The results suggested high variability in disease progression, as measured by the 6MWT, among boys with DBMD. In healthy patients, the variability (standard deviation of the mean change in 6MWD) was 40 meters at one year. For boys with DBMD, variability was 83 meters among those who maintained ambulation and 104 meters among all boys at one year. Two boys with DBMD lost independent ambulation during the study. One boy was 10 years old and walked only 125 meters at baseline and was not receiving corticosteroids. The other boy was 9 years old and began the study with a 6MWD of 350 meters and received corticosteroids throughout the study.

"The 6-minute walk test has rapidly become the primary endpoint of choice for therapeutic trials involving ambulatory boys with Duchenne/Becker muscular dystrophy worldwide and these findings provide the first important longitudinal findings that will assist in the optimal design of these trials," said Craig McDonald, M.D., principal investigator of the observational study of outcome measures in DBMD and director of the NIDRR-funded Rehabilitation Research and Training Center in Neuromuscular Diseases, University of California Davis. "Importantly, the results showed that development-related improvements in walking ability in younger boys with DBMD were overtaken by the progressive muscle disorder as they grew older. Despite age-appropriate increases in height and weight and prevalent corticosteroid use, boys with DBMD experienced a significant loss of walking ability over one year. Treatments that can slow or prevent this progression will be of tremendous benefit in this form of muscular dystrophy."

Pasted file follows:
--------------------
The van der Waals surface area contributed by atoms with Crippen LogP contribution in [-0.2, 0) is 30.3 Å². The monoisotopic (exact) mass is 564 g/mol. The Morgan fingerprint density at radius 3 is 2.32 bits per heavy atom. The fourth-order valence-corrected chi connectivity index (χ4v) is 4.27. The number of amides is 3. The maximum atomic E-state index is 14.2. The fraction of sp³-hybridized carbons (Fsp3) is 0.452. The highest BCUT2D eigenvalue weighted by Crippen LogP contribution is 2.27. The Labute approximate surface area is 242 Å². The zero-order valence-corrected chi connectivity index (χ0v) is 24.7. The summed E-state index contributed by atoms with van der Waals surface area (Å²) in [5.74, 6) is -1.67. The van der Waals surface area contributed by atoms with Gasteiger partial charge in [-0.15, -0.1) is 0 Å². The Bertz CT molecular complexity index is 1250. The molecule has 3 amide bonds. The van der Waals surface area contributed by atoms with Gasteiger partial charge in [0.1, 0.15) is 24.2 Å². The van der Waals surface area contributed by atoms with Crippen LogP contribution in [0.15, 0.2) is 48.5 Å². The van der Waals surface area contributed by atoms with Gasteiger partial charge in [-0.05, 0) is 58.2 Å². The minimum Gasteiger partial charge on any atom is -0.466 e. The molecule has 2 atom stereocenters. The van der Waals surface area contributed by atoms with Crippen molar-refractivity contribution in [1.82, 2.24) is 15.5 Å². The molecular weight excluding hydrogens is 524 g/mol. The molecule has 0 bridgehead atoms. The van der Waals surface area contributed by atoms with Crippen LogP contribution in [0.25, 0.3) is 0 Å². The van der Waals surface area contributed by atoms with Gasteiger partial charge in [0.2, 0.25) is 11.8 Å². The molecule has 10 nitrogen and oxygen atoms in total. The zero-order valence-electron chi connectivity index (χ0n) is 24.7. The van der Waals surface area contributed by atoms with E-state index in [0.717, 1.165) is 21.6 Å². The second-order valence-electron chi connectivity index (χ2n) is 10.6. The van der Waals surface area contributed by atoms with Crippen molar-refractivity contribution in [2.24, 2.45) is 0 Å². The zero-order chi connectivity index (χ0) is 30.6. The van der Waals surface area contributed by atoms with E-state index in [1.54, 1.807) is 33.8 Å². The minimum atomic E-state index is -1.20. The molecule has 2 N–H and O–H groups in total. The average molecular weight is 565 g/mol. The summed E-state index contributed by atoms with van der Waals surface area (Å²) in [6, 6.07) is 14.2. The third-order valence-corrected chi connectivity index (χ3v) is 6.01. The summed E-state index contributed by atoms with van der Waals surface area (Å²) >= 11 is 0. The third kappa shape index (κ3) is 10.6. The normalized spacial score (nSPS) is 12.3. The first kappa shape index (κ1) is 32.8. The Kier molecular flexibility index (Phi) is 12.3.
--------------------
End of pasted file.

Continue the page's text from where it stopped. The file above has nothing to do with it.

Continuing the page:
Dystrophinopathy is a disease continuum comprising Duchenne and Becker muscular dystrophy (DBMD). Primarily affecting males, DBMD is progressive muscle disorder caused by the lack of functional dystrophin protein. Dystrophin is critical to the structural stability of skeletal, diaphragm, and heart muscles. Patients with Duchenne muscular dystrophy, the more severe form of the disorder, lose the ability to walk as early as age 10 and experience life-threatening lung and heart complications in their late teens and twenties. A smaller subset is classified as having Becker muscular dystrophy, a milder variation of the disorder that is associated with later manifestation of symptoms. About 10 to 15 percent of all DBMD cases are caused by nonsense mutations in the dystrophin gene. There are an estimated 1,700 and 2,200 patients with nmDBMD in the United States and Europe, respectively. More information about DBMD is available through the Muscular Dystrophy Association ( and Parent Project Muscular Dystrophy (

PTC is a biopharmaceutical company focused on the discovery, development and commercialization of orally administered small-molecule drugs that target post-transcriptional control processes. Post-transcriptional control processes regulate the rate and timing of protein production and are of central importance to proper cellular function. PTC's internally discovered pipeline addresses multiple therapeutic areas, including rare genetic disorders, oncology, and infectious diseases. PTC has developed proprietary technologies that it applies in its drug discovery activities and is the basis for collaborations with leading biopharmaceutical companies. For more information, visit the company's web site at